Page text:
Ouch. My stomach hurts. It's the result of the last several days of heroic kitchen duty. We were in a small town outside of Nashville, and I couldn't insult our hosts by not enthusiastically eating their food.
Put another way, I stuffed myself silly on Southern food. And it was awesome. Here's a quick recap of what we ate:
We flew in Friday evening, and ate dinner at the house:
- Boiled ham // Calling this out to differentiate it from country ham
- Turnip greens
- White beans
- Cracklin' bread (cornbread + cracklins)
Saturday breakfast at the Cracker Barrel
- A meat sampler of country ham, sausage, and bacon
I was stuffed from breakfast, so didn't really eat again until dinner at The Catfish House
- Fried catfish
- Coleslaw (two styles, mayo and vinegar)
- Hush puppies
- Fried okra
- Fried corn on the cob. (Yes, fried corn on the cob. And it was awesome.)
- Sweet tea
The next morning, we went to the Beacon Light Tea Room
(first opened in 1936) for their specialty, country ham.
- Country ham and eggs
We skipped lunch again Sunday, and then had leftovers for dinner.
- Country and boiled ham
- Cracklin' bread
Monday morning, Katie I picked up some bagels, as a break from the cholesterol. It was a short break. Monday dinner was Christmas Eve, and it was back to the trenches:
- Chicken and dumplings
- Dressing (aka stuffing)
- Mashed potatoes
- Cranberry sauce
- And coconut cake, chocolate cake, scotcharoos**, and date balls for dessert.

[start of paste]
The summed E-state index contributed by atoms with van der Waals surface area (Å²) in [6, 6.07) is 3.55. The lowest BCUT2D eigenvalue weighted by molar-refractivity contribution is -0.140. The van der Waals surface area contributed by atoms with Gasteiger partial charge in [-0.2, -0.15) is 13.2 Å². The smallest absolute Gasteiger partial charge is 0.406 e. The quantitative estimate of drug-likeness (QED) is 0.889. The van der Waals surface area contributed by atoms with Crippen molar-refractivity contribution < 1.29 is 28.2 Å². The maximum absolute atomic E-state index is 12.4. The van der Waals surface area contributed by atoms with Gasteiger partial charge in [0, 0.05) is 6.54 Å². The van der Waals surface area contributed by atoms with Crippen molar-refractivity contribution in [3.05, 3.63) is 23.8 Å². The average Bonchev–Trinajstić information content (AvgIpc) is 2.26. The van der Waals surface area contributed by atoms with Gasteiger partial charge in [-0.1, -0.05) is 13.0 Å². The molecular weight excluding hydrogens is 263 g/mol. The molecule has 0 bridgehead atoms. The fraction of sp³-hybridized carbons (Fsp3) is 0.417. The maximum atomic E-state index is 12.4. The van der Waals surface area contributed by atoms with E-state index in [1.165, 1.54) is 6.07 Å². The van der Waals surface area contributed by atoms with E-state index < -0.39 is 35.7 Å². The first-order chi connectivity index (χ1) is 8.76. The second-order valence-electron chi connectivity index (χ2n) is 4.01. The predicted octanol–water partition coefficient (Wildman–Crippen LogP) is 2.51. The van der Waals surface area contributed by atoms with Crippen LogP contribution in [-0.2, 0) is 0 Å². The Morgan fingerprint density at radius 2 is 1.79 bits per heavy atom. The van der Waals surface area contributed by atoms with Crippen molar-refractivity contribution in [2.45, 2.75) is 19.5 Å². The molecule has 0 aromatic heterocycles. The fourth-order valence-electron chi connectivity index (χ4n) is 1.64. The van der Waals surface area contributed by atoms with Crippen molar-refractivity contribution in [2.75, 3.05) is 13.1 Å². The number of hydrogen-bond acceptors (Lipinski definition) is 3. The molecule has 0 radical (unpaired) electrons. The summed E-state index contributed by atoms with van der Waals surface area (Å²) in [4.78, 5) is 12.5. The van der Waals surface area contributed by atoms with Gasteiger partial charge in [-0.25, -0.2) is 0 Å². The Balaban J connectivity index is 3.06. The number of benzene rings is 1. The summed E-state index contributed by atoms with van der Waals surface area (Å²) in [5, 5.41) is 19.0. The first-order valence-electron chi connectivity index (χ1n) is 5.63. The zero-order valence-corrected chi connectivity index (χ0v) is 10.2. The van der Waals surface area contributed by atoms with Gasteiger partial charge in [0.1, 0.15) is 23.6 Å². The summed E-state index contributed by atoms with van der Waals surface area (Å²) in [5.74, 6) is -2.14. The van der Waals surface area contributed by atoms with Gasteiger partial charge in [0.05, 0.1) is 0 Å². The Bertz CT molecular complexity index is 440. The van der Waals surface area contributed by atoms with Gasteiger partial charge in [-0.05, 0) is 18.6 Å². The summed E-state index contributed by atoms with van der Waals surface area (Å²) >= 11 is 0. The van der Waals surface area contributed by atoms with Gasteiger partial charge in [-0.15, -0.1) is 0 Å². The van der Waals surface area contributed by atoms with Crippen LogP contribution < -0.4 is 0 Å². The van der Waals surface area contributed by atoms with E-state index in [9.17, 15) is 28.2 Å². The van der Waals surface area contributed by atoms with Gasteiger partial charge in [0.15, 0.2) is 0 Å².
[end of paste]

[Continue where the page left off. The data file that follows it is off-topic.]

Tuesday morning was more leftovers. Knowing that my Southern-fried vacation was coming to an end, I piled my plate high with ham, chicken and dumplings, and dressing.
That may not have been the best strategy, as we soon went to someone's house for Christmas dinner (aka lunch). I wasn't at all hungry, but we had to be at the airport by 3 pm, and I didn't want to insult my hosts by not enjoying their food.
- Mac and cheese
- Creamed corn
- Mashed potatoes
- Fried rice
- Green beans
- Sweet tea
- And a plate of coconut cake and carrot cake for the wait at the airport
Over Christmas Dinner, a kindly octagenarian with failing eyesight told me stories about the pistol she keeps at home, and gave me her recipe for chicken and dumplings:
- Cook your chicken ("the bone parts"), and separate from the bones (ie, shred)
- Combine flour, lard, and buttermilk ("I don't measure")
- Pat it down (ie, rolled it out) and cut it into strips
- Bring your chicken stock to a boil, and add the strips
- Stir with a wooden spoon ("not a metal spoon!" .. something about it giving the dumplings a metallic taste)
- When they float, they're done
- Add the chicken, and serve
I was curious about the amounts, so I took a quick look online. I was surprised to see that this is very similar to Alton Brown's recipe:
Katie doesn't let me bring tuna salad to work. She doesn't want me to be the stinky guy, whose lunch smells up the office. She says I need to be there a few months first, and prove that I add value to the company, before I can start ignoring cube farm etiquette.
Along the same line, you may not want to bring this pasta dish to work for lunch. Or, for that matter, eat it before talking to someone who you're trying to impress, at any time of day.
I first came across this Heaven and Hell pasta